WANTED (Dead or Alive): Modern Political Debate
While I can’t say that I was overly thrilled with or impressed by Rick Tyler’s discussion, I was intrigued by what he had to say about political debate reform. But before I delve into his propositions, let me begin by affirming my overwhelming dislike for the modern concept of a political debate. Every time I sit down to watch a debate (which is rare, sporadic, and generally only within a month of an election), I find that by the end of the night I’m just as disappointed as I’d expected. Rarely, if ever, do I gain insight into a candidate’s character, or learn something about them that I couldn’t have read, verbatim, from their campaign website. Usually each candidate is allowed so many seconds to respond to a carefully crafted and premeditated question that doesn’t come from their opponent, but rather, from an unaffiliated third party. Is this crazy, or am I?? I want to see the candidates and the candidates alone conversing with each other, asking the tough questions, and being capable of coming up with the clever answers on the spot. Leave the mediator at home, please. Cut the strict time limits and the tedious rules. I want to see a raw presentation of the person who could potentially be the next “leader of the free world,” (as Tyler referred to it through thinly veiled conservativism).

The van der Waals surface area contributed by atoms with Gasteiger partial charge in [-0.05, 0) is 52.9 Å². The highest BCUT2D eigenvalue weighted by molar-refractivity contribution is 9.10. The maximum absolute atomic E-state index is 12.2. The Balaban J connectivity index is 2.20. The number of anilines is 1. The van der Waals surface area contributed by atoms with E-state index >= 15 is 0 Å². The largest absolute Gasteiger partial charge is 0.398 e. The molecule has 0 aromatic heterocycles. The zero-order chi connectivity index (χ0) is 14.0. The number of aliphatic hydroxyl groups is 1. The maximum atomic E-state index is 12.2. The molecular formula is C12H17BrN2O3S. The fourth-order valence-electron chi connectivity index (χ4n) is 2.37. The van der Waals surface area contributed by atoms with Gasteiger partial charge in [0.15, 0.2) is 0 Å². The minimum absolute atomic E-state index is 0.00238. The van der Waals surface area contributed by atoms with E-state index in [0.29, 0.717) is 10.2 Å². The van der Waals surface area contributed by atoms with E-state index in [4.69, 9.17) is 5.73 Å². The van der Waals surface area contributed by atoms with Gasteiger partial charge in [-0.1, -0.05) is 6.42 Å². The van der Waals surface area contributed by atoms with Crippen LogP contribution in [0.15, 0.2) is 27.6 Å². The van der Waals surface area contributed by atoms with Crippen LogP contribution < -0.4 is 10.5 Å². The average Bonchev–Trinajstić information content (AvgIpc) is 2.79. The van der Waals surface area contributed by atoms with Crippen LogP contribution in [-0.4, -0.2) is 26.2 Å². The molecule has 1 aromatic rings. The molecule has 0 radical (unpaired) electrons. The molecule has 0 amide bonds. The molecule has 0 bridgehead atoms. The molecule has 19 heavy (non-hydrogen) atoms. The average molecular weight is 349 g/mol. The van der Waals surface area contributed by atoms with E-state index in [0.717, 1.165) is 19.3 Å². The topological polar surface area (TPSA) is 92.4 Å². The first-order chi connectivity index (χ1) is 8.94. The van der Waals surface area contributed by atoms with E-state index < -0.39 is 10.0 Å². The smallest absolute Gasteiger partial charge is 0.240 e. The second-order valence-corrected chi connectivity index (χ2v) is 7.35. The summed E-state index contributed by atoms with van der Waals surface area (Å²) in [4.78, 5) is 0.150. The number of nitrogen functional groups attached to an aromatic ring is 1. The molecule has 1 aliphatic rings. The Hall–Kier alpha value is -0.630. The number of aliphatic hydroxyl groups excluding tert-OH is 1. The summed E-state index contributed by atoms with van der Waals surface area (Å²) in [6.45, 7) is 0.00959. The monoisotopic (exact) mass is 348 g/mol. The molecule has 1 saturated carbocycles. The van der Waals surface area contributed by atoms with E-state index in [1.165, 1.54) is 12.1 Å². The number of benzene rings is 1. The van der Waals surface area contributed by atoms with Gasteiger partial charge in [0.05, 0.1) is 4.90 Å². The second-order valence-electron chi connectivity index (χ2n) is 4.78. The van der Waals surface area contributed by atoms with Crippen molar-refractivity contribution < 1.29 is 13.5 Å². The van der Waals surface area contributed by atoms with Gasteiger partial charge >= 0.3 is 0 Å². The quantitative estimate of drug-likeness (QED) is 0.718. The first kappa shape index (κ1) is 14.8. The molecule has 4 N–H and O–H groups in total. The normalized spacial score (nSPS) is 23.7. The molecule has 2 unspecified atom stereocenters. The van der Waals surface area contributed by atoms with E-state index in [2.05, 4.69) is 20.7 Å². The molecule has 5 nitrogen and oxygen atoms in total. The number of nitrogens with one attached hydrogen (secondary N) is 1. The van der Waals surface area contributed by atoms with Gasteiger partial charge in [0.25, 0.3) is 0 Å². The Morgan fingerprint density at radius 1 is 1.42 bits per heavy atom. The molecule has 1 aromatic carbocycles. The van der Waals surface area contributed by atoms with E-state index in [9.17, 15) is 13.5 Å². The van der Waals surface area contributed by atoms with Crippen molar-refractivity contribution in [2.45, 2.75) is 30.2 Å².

This brings me to Tyler’s theory of debate reform. Though he devoted a shockingly small portion of his speech to this topic (the drawings on the blackboard didn’t suffice for me), I thought he made some valid points. First of all, I agree, to an extent, that political debate between members of the same party can seem redundant and overtly liberal or conservative. I do not, however, think that this type of debate should be eliminated from the campaign process altogether. I think that this type of debate is fundamental and crucial for each party in determining who is best suited for the race, but I think there is definitely room for reform. Tyler went on to suggest that political debate should consist of one candidate from each party, on a stage, partaking in a healthy, unscripted, unsupervised debate. I definitely agree with this theory, and I look forward to the day that this debate takes place. However, I want to add to this dream and suggest that every candidate, and yes that includes candidates of the somewhat taboo parties such as the Libertarian or Green Party, be a participant in our nation’s notorious prime time debates. I think that all candidates, regardless of the status of their membership in mainstream parties, are deserving of our country’s attention and time. Needless to say, I hope to see in 2008 a variety of candidates in the debate scene, and with any luck, a lot less of the unnecessary mediator.